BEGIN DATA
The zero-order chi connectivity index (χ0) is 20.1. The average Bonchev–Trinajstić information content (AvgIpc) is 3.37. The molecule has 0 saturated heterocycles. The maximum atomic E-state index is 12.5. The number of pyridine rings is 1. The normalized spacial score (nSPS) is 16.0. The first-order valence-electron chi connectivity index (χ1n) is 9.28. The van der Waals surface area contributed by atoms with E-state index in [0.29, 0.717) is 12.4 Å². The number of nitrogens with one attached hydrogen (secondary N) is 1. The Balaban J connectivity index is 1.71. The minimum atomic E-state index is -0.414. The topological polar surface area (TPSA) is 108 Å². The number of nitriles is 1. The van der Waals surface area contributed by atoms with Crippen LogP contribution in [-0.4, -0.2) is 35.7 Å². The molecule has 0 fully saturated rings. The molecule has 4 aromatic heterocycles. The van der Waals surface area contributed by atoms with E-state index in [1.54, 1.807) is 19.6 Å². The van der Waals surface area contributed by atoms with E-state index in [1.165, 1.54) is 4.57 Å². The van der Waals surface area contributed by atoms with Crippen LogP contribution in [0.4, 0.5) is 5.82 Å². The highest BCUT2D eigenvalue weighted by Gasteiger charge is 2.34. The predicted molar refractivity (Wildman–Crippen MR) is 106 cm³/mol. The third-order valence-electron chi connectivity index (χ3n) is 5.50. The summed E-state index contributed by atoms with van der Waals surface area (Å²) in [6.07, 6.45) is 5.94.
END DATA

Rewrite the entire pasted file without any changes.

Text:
The zero-order chi connectivity index (χ0) is 20.1. The average Bonchev–Trinajstić information content (AvgIpc) is 3.37. The molecule has 0 saturated heterocycles. The maximum atomic E-state index is 12.5. The number of pyridine rings is 1. The normalized spacial score (nSPS) is 16.0. The first-order valence-electron chi connectivity index (χ1n) is 9.28. The van der Waals surface area contributed by atoms with E-state index in [0.29, 0.717) is 12.4 Å². The number of nitrogens with one attached hydrogen (secondary N) is 1. The Balaban J connectivity index is 1.71. The minimum atomic E-state index is -0.414. The topological polar surface area (TPSA) is 108 Å². The number of nitriles is 1. The van der Waals surface area contributed by atoms with Crippen LogP contribution in [-0.4, -0.2) is 35.7 Å². The molecule has 0 fully saturated rings. The molecule has 4 aromatic heterocycles. The van der Waals surface area contributed by atoms with E-state index in [1.54, 1.807) is 19.6 Å². The van der Waals surface area contributed by atoms with E-state index in [1.165, 1.54) is 4.57 Å². The van der Waals surface area contributed by atoms with Crippen LogP contribution in [0.4, 0.5) is 5.82 Å². The highest BCUT2D eigenvalue weighted by Gasteiger charge is 2.34. The predicted molar refractivity (Wildman–Crippen MR) is 106 cm³/mol. The third-order valence-electron chi connectivity index (χ3n) is 5.50. The summed E-state index contributed by atoms with van der Waals surface area (Å²) in [6.07, 6.45) is 5.94.